the oral supplement and skin cream. Finally, it would be advantageous to use

these sources of phytoestrogens in a vaginal cream.

SUMMARY OF THE INVENTION

According to the present invention there is provided an oral

phytoestrogen supplement, as well as a method of preparing the oral

phytoestrogen supplement, including the step of contacting pomegranate

material with an appropriate solvent to form a pomegranate extract, the extract

being suitable for oral administration. Preferably, the solvent includes water

and ethanol.. Also preferably, the pomegranate material includes crushed

pomegranate seeds. According to preferred embodiments of the present invention, the

method further includes the steps of: (b) contacting a herbal mixture with water

to form an aqueous extract, the herbal mixture including schizandra berries and

Chinese asparagus root; and (c) mixing the aqueous extract with the

pomegranate extract to form a mixture.

According to further preferred embodiments of the present invention, the

method further includes the steps of: (d) filtering the mixture to remove solid

material to form a filtered mixture; (e) heating the solid material until the solid

material is substantially carbonized, forming carbonized solid material; (f)

extracting the carbonized solid material with water to form a second aqueous

extract; and (g) mixing the aqueous extract with the filtered mixture to form a

second mixture. Preferably, the herbal mixture further includes Chinese

licorice root and Chinese angelica root. Also preferably, the ratio of the

Chinese licorice root to the Chinese asparagus root to the Chinese angelica root

to the schizandra berries is about 2:2: 1 :2. Most preferably, a weight of the

Chinese licorice root is about 300 g, a weight of the Chinese asparagus root is

about 300 g, a weight of the Chinese angelica root is about 150 g and a weight

of the schizandra berries is about 300 g.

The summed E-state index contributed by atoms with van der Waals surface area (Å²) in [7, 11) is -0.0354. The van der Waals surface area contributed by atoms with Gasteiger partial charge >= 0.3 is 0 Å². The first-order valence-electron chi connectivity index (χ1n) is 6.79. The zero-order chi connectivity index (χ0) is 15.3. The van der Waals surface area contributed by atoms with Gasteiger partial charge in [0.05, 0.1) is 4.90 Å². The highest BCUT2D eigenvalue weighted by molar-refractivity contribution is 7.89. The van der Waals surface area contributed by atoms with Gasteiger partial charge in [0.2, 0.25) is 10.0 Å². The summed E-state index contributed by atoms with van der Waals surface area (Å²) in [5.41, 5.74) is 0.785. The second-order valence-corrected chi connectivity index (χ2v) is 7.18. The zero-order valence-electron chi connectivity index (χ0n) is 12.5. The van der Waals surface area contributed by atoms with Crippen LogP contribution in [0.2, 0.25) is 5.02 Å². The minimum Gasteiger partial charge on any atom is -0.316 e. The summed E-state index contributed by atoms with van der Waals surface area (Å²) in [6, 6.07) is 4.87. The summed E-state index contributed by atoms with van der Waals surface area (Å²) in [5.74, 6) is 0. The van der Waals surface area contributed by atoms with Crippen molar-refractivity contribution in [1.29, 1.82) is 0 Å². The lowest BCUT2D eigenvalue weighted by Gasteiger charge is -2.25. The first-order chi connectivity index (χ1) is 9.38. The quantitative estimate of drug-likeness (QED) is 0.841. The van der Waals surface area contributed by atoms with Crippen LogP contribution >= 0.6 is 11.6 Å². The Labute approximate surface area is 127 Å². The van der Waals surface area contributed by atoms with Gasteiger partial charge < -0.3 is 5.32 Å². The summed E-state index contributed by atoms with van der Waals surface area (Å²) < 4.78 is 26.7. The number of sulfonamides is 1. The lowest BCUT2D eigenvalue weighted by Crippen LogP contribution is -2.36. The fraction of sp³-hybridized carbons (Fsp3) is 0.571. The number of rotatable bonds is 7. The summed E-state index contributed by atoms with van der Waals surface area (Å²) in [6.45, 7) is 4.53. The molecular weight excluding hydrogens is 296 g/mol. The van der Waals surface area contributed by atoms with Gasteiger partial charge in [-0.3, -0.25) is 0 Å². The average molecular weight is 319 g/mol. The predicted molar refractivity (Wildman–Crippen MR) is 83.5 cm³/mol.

According to another embodiment, there is provided an ointment and a

method of preparing the ointment, including the steps of (a) preparing

pomegranate oil by pressing pomegranate seeds; and (b) mixing the

pomegranate oil with coconut milk to form a mixture. According to preferred embodiments of the present invention, the

method further includes the steps of: (c) preparing an extract of Chinese

asparagus root and schizandra berries by contacting the Chinese asparagus root

and the schizandra berries with ethanol; and (d) adding the extract to the

mixture. Most preferably, the method further includes the step of: (e) adding

a pharmaceutically appropriate carrier to the mixture. Preferably, the

pharmaceutically appropriate carrier includes beeswax and cocoa butter, or

alternatively and preferably, hydrophilic lanolin. Also preferably, a ratio of the

pomegranate oil to the coconut milk to the extract of the Chinese asparagus root

to the extract of the schizandra berries is about 40:20:3:3. Most preferably,

a-weight of the pomegranate oil is about 40 g, a weight of the coconut milk is

about 20 g, a weight of the extract of the Chinese asparagus root is about 3 g

and a weight of the extract of the schizandra berries is about 3 g.

According to yet another embodiment, there is provided a method of

preparing a phytoestrogen supplement, comprising the step of contacting

pomegranate material with a solvent selected from the group consisting of water

and ethanol to form a pomegranate extract. Preferably, the pomegranate

material includes crushed pomegranate seeds. More preferably, the method

further includes the steps of: (b) contacting a herbal mixture with water to form

an aqueous extract, the herbal mixture including schizandra berries and Chinese

asparagus root; and (c) mixing the aqueous extract with the pomegranate extract

to form a mixture. Mσst preferably, the method further includes the steps of: (d) filtering the mixture to remove solid material and to form a filtered mixture;

(e) heating the solid material until the solid material is substantially carbonized,